The US government has called the growing crisis between Qatar and its Gulf neighbours a "family issue".
White House press spokesman Sean Spicer made the comments during an off-camera briefing to journalists in Washington.
Qatar is under strict sanctions from Saudi Arabia and its allies, who have sent it a list of 13 demands it must meet before sanctions are lifted.
Among the demands are that Qatar shutter its Al Jazeera news network and cut back ties to Iran.
The Arab states involved all have close ties with the US, but the US State Department and Secretary of State Rex Tillerson have yet to make a formal statement on the demands that were made public on Friday.
"The four countries that are part of that - we believe it's a family issue and that they should work [it] out," said Mr Spicer.
"If we can help facilitate those discussions then so be it. They want to, and should work out for themselves."
He had previously anticipated the release of a list of demands from the Saudis and their allies: Bahrain, Egypt and the United Arab Emirates.
The countries want Qatar to comply to the 13 orders before they will lift severe sanctions, which were first imposed on it earlier this month.
They say Qatar is funding terrorism and fostering regional instability, accusations it denies.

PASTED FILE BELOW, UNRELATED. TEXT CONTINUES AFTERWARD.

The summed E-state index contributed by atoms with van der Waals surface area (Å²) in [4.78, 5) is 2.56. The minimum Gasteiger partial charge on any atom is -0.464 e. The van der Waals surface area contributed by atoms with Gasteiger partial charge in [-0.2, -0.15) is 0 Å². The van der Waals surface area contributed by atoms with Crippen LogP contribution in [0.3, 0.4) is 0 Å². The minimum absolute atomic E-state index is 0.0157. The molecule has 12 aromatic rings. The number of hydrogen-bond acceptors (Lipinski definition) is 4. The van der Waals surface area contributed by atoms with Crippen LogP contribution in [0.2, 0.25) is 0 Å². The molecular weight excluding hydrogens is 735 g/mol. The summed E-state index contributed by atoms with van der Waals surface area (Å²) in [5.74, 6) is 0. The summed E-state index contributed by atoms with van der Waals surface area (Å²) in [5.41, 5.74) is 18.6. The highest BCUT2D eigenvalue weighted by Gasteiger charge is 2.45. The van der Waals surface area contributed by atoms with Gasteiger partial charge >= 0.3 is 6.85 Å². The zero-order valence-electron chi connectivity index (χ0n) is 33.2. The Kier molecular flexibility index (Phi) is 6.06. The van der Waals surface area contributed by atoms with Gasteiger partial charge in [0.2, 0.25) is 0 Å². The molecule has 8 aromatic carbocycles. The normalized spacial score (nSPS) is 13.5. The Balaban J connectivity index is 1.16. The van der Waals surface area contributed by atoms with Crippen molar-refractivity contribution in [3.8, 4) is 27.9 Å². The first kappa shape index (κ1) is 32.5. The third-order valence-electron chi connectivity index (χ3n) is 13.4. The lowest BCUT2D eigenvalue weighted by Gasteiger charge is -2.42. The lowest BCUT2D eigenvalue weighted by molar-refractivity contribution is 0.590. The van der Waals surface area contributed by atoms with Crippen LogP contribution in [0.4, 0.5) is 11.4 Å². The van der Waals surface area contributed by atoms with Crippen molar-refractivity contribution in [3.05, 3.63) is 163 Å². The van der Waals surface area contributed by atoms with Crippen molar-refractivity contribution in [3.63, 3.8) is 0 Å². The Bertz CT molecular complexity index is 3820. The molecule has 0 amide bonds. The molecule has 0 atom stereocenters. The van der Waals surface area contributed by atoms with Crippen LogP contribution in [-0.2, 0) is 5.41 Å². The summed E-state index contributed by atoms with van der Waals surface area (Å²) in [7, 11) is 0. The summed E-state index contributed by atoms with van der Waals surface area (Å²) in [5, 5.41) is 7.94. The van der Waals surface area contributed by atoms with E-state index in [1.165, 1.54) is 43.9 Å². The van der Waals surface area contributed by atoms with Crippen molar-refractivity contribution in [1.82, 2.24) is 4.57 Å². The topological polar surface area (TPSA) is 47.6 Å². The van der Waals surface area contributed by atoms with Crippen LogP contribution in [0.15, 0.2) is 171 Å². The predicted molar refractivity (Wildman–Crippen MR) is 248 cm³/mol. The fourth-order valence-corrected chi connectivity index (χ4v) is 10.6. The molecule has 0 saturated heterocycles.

US President Donald Trump has taken a hard line towards Qatar, accusing it of being a "high level" sponsor of terrorism.
However, the largest US base in the Middle East is in Qatar, meaning it is caught in the middle.
For the White House Press Spokesman Sean Spicer to say "we believe this is a family issue" is to ignore the role President Trump's administration played in stoking this conflict.
Tensions between the Gulf States and Qatar have been particularly bad since the 2011 Arab Spring, when Qatar tried to play kingmaker in the region. They heavily invested in the Muslim Brotherhood and its affiliates.
That angered the Saudis not only because they see themselves as regional top dog, but also because they see the Brotherhood as an existential threat to their hold on power at home.
During President Trump's visit to the Middle East in May he created the impression in the Arab world that he had picked a side, the Saudi one. That emboldened the Saudis to act against Qatar while the going was good.
Now, if the US does not act to unpick a mess it helped create, no one else can or will and so things are likely to get worse.
An unnamed official from one of the four countries sanctioning Qatar told Reuters news agency that Qatar was also being asked to sever links with so-called Islamic State, al-Qaeda and Lebanese Shia militant group Hezbollah.
Their publication, first via The Associated Press news agency, has increased the friction between the two sides.
If 10 days pass and Qatar has failed to comply, the list becomes "void", the Reuters source said.
It would appear that at least some of the demands are unacceptable to Qatar.
Foreign Minister Sheikh Mohammed said this week his country would not accept any "foreign dictations" and "rejected discussing any matter related to the Al Jazeera channel as it considered it an internal affair".
The sanctions have forced to make alternative arrangements for importing food and other goods. Iran and Turkey are assisting with extra supplies.
Iran has also opened its airspace to flights to and from Qatar, which has been banned from using Saudi and other countries' airspace.